I thoroughly enjoyed reading this book, even though I consider myself an agnostic with atheistic leanings.
I particularly found the historical theme of the book to be most helpful. Although the author is a Christian theologian, he is also a professional philosopher; as a result, Ward is able to avoid the preachy approach of some theologians and provide an instructive overview of how the concept of God has evolved; especially in relation to the philosophical thinkings of Plato, Aristotle, together with later philosophers ranging from Hegel and Marx, through Kierkegaard, Heidegger and Sartre.
Ward explores the evolving concepts with a range of lenses. These include looking at God through a more traditional theological approach through to the concept of God as reflected by the philosophers mentioned above as well as the views of political thinkers such as Marx, plus the thinking and writing by literary greats.
This is not a book for those who are wedded to a literal interpretation of the Bible, nor who view God as being a kindly old man with omnipotent powers, unless they are looking to challenge their beliefs in this quarter. Rather it is a book for anyone with an open mind who is interested to see how great thinkers through time have tackled the nature of what God might be, starting with reflection upon the original pantheon of Greek gods and including the mystical beliefs of Judaism, Islam and Hinduism; albeit the greater focus is upon the Judaeo-Christian tradition.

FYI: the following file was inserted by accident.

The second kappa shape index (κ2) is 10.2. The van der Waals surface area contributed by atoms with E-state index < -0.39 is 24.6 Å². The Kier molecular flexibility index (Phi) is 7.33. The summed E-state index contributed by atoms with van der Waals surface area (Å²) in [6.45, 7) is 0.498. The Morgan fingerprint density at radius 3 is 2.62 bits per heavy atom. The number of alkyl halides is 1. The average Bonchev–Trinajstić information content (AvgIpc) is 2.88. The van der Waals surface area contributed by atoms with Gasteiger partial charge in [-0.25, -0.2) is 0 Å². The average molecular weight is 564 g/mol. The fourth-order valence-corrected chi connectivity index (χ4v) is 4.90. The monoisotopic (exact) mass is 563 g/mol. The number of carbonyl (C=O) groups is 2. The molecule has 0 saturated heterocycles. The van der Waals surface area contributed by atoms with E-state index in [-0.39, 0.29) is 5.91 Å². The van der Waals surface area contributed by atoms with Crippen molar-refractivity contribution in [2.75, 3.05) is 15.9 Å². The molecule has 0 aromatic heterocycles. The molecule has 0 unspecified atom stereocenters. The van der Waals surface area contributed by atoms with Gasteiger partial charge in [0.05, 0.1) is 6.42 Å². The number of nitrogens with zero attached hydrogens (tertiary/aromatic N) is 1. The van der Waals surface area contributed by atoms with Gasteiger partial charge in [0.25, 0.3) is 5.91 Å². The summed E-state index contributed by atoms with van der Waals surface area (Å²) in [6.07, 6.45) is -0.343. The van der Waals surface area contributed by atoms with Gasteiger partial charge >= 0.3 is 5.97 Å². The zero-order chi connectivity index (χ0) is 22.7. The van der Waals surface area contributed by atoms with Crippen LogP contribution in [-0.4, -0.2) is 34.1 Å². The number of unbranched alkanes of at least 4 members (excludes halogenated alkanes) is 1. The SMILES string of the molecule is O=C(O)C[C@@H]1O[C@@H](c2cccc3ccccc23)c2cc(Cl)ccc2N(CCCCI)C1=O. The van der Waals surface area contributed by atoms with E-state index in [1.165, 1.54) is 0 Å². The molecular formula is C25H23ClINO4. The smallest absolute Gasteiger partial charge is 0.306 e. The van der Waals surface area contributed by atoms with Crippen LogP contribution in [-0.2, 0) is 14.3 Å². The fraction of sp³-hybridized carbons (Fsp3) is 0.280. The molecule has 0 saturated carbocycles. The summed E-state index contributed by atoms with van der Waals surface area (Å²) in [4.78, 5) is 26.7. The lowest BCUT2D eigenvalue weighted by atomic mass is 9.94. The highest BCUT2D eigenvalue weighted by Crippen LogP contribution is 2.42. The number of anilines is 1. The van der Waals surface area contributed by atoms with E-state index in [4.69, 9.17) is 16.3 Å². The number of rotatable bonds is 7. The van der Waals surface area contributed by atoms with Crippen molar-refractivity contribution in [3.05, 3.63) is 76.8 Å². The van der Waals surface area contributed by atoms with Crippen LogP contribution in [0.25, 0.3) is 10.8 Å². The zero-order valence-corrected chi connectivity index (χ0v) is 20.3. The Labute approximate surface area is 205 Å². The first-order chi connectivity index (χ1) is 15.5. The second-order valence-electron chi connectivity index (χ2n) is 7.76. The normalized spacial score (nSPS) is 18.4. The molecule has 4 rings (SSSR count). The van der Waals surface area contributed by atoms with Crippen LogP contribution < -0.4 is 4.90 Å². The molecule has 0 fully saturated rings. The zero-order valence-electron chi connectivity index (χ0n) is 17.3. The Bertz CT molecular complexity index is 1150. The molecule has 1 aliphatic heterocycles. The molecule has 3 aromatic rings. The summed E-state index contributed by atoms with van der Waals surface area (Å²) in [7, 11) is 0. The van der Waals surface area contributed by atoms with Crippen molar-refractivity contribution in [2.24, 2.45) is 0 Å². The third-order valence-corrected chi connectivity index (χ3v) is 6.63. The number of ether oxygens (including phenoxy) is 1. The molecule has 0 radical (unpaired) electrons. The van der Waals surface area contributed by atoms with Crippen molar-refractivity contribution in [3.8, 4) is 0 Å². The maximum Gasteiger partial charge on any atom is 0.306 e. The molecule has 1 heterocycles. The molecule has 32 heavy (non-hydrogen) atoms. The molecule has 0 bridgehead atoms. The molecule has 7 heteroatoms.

The material is thought-provoking, especially if you are agnostic, yet unwilling to completely dismiss the possibility of a God or supra-entity(ies) behind the creation of the Cosmos. Indeed, as in some aspects of Eastern mysticism, there appears a confluence between the more abtract concepts of God provided in this book and those of modern science; at least in those areas, where one might wonder why some of the basic laws of our universe are consistent with the "Goldilocks principle".
Of course, even in his personal conclusions in which Ward sets down seven ways of thinking about God, the reader is still left with their own views about the possibility and nature of God. What this book does is to allow the reader to appreciate how thinking about the nature of God has developed through time and along the way to reflect upon their own thoughts, beliefs and faith; on occasions, the content of the book might even force them to reconsider some of these views.